If the administrator should purchase under the option, he should doubtless purchase for and in the name of the heirs at law, the property being real estate. In this state, where the next of kin and the heirs at law are generally the same persons, and where the real and personal estate is equally liable for debts, such a change in the form of the assets, if wisely made, would be of small importance. But to test the power of the administrator, we may inquire what the result would be at common law. At common law the next of kin and the heirs at law are often not the same, and real estate is not liable to the same extent as personal property for debts; and therefore to concede to the administrator the power to accept the option would be to concede to him the power, to the extent of the option, to change the succession to the property, and to qualify its liability for the debts of the intestate. We think there is no principle on which this could be permitted. Moreover, in the case at bar, the administrator, to have accepted the option, would have had not only to pay $8,000, but also to exonerate the maker of the bond from partnership losses and liabilities. Neither the bill nor the proposed amendment offers to fulfil this condition, or shows that it was ever within the power of the administrator to fulfil it. Certainly the administrator had no power to bind the estate to such an exoneration by any contract of indemnity, if that was required for the fulfilment of the conditions. Such a contract would have been beyond his capacity as administrator. *Page 394

    We do not find any case in which the precise point here raised has been decided; but there are English cases which hold that an heir or devisee is entitled to have a contract for the purchase of real estate specifically performed by the administrator or executor in case the intestate or testator could have been held to perform it, if he were alive; but is not entitled to have the contract so performed, if, in consequence of any defect of title, the intestate or testator, being alive, would not be bound by it, nor to have the amount of the stipulated consideration laid out in other lands or paid to him in specie. Buckmaster v. Harrop, 7 Ves. Jun. 341; Broome v.Monck, 10 Ves. Jun. 597; Savage v. Carroll, 1 Ball B. 265, 281; Collier v. Jenkins et als. Younge, 295. And that a mere option to purchase is probably not assignable, see Meynell v. Surtees, 3 Sm. G. 101, 117. These cases, though not precisely in point, confirm us in our conclusion, that the privilege or option secured to William Newton did not descend to his heirs at law or to his personal representatives, and that, upon his death, the defendant was freed from the obligation of his bond.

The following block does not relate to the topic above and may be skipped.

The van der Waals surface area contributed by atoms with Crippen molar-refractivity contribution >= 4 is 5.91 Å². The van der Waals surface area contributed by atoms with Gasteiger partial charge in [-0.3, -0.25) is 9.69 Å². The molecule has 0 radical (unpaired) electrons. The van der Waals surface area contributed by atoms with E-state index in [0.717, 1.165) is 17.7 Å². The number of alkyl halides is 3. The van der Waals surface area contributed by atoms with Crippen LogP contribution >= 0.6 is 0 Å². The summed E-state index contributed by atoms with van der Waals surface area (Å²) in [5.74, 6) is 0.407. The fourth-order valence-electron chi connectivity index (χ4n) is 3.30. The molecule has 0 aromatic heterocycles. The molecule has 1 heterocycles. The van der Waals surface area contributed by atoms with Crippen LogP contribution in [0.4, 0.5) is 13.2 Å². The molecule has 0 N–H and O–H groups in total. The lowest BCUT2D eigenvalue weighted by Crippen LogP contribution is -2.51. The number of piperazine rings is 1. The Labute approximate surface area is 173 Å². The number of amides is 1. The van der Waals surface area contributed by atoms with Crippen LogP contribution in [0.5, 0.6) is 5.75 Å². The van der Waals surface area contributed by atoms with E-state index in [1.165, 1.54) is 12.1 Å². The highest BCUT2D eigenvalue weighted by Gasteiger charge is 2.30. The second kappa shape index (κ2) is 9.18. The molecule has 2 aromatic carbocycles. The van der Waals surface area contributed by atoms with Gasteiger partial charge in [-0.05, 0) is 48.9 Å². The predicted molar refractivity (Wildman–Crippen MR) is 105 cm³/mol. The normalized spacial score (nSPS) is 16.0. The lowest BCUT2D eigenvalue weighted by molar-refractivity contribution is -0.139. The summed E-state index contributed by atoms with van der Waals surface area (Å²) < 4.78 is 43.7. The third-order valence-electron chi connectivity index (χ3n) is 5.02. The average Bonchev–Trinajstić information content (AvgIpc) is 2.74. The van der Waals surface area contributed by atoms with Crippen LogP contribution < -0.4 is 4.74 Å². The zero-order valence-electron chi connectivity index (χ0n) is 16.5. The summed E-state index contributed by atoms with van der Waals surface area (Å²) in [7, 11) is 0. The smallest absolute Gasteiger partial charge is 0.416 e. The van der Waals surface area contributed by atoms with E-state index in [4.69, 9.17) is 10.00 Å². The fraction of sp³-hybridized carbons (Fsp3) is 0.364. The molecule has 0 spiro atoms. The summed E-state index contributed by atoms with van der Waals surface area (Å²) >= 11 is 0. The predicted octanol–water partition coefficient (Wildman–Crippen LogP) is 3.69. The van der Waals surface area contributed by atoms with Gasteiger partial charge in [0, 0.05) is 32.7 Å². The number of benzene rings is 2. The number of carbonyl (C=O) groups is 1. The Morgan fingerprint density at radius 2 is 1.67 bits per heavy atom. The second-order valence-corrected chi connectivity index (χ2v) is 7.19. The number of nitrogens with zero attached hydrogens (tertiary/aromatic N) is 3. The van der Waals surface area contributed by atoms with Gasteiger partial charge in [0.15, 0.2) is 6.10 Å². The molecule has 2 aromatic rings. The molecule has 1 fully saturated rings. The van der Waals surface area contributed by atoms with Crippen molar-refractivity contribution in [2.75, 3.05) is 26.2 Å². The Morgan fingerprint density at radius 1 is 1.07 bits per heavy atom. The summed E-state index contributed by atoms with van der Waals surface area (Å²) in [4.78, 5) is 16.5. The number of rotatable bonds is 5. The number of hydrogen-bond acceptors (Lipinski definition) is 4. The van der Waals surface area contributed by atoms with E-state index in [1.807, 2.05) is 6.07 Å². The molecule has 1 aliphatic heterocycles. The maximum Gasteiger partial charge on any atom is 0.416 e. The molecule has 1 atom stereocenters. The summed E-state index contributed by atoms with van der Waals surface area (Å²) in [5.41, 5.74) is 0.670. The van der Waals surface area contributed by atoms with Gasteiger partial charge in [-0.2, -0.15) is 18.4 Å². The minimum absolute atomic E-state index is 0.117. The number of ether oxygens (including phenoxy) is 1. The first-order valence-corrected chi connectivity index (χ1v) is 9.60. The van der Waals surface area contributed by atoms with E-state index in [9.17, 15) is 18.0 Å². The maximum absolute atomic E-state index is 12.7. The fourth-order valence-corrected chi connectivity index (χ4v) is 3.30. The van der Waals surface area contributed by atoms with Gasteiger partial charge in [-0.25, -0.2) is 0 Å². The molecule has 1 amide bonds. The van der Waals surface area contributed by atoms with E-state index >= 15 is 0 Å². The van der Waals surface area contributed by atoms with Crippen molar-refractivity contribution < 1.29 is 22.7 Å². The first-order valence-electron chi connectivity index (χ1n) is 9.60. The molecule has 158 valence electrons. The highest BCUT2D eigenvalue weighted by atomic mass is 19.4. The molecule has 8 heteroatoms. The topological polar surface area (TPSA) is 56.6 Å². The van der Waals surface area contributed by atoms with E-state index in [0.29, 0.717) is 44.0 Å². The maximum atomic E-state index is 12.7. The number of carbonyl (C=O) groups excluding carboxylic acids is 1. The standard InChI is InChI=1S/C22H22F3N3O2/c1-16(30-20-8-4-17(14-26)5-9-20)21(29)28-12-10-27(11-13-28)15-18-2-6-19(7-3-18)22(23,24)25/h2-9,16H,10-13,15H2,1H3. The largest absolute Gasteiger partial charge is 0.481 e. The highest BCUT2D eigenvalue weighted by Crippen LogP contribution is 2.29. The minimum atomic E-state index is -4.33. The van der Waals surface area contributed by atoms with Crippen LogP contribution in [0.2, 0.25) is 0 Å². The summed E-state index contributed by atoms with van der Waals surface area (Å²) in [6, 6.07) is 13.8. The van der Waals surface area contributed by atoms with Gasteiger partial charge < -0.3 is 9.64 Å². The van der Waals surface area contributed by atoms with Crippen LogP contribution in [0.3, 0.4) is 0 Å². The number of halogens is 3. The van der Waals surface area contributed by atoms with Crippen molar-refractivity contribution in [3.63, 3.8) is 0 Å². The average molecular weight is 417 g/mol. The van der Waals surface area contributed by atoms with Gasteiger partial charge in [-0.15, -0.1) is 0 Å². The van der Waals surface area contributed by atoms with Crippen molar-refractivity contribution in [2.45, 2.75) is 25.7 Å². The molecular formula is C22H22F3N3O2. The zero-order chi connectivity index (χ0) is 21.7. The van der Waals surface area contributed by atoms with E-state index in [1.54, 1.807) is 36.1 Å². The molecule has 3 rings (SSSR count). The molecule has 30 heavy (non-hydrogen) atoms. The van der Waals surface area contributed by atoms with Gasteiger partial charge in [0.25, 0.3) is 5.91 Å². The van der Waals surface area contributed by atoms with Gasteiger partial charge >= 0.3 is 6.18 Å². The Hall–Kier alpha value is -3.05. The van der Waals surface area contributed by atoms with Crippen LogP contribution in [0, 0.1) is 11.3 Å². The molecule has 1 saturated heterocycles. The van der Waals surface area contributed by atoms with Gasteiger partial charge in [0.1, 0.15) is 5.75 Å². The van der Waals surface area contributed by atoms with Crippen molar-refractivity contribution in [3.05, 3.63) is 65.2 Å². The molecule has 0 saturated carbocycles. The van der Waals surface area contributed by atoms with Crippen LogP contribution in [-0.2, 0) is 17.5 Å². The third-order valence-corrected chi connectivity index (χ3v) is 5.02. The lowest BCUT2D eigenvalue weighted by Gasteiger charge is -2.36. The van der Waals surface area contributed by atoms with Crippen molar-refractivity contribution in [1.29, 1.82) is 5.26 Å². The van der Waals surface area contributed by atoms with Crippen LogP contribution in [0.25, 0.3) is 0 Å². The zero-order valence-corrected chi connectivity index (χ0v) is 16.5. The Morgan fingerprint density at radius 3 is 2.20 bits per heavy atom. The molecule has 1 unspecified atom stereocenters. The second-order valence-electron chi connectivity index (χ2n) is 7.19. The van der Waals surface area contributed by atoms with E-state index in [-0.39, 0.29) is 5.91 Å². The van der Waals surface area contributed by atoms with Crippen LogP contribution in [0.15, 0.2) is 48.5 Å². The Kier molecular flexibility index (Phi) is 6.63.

The plaintiff moves for leave to amend by adding a prayer, to the effect that the title of the defendant in the two estates described in the bill may be decreed to be that of a mortgagee only for $8,000 from the day he came into possession of the bond. The bill does not contain any allegation which would warrant any such decree. On the contrary, it appears from the bill that the conveyance of the two estates by William Newton to the defendant was not a mortgage but an absolute sale, and was not even a sale of the entire estates, but only of William Newton's undivided moiety in them. The defendant, for anything that appears, was, from the date of the second conveyance, the absolute owner of the two estates; and the only claim which William Newton had upon them was the privilege of purchasing them, at any time during seven years, at his own option, for $8,000, and the exoneration of the defendant from copartnership losses and liabilities.

    We think, therefore, without considering other questions which have been raised and which suggest themselves, that the bill does not show a case upon which the plaintiffs are entitled to relief, *Page 395 and that the proposed amendment, if allowed, would be entirely nugatory. The motion is accordingly denied and dismissed.

    Motion dismissed.